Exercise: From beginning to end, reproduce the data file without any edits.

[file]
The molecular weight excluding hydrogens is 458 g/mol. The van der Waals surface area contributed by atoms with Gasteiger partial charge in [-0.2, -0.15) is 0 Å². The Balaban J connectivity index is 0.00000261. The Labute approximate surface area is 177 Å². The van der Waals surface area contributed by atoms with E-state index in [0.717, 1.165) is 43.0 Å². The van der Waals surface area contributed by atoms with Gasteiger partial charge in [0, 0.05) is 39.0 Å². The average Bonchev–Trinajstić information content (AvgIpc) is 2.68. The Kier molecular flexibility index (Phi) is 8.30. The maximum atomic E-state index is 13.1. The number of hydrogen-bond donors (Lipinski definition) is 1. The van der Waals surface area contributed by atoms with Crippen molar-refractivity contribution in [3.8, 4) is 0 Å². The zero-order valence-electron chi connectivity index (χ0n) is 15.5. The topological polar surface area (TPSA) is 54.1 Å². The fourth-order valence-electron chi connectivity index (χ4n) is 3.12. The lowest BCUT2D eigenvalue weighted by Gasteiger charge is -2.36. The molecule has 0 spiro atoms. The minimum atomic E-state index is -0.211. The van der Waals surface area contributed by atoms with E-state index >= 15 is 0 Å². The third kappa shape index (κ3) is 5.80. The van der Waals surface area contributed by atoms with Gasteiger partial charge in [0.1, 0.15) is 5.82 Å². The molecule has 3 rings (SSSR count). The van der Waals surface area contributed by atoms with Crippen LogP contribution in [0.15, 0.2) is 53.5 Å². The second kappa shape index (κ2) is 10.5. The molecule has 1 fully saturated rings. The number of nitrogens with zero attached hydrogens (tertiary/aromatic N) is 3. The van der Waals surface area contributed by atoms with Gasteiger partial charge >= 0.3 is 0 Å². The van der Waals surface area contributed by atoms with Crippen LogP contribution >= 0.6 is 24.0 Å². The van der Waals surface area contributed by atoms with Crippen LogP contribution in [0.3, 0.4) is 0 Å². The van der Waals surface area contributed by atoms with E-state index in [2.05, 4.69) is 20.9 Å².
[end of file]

The molecular weight excluding hydrogens is 458 g/mol. The van der Waals surface area contributed by atoms with Gasteiger partial charge in [-0.2, -0.15) is 0 Å². The Balaban J connectivity index is 0.00000261. The Labute approximate surface area is 177 Å². The van der Waals surface area contributed by atoms with E-state index in [0.717, 1.165) is 43.0 Å². The van der Waals surface area contributed by atoms with Gasteiger partial charge in [0, 0.05) is 39.0 Å². The average Bonchev–Trinajstić information content (AvgIpc) is 2.68. The Kier molecular flexibility index (Phi) is 8.30. The maximum atomic E-state index is 13.1. The number of hydrogen-bond donors (Lipinski definition) is 1. The van der Waals surface area contributed by atoms with Crippen molar-refractivity contribution in [3.8, 4) is 0 Å². The zero-order valence-electron chi connectivity index (χ0n) is 15.5. The topological polar surface area (TPSA) is 54.1 Å². The fourth-order valence-electron chi connectivity index (χ4n) is 3.12. The lowest BCUT2D eigenvalue weighted by Gasteiger charge is -2.36. The molecule has 0 spiro atoms. The minimum atomic E-state index is -0.211. The van der Waals surface area contributed by atoms with E-state index >= 15 is 0 Å². The third kappa shape index (κ3) is 5.80. The van der Waals surface area contributed by atoms with Gasteiger partial charge in [0.1, 0.15) is 5.82 Å². The molecule has 3 rings (SSSR count). The van der Waals surface area contributed by atoms with Crippen LogP contribution in [0.15, 0.2) is 53.5 Å². The second kappa shape index (κ2) is 10.5. The molecule has 1 fully saturated rings. The number of nitrogens with zero attached hydrogens (tertiary/aromatic N) is 3. The van der Waals surface area contributed by atoms with Gasteiger partial charge >= 0.3 is 0 Å². The van der Waals surface area contributed by atoms with Crippen LogP contribution >= 0.6 is 24.0 Å². The van der Waals surface area contributed by atoms with Crippen LogP contribution in [0.3, 0.4) is 0 Å². The van der Waals surface area contributed by atoms with E-state index in [2.05, 4.69) is 20.9 Å².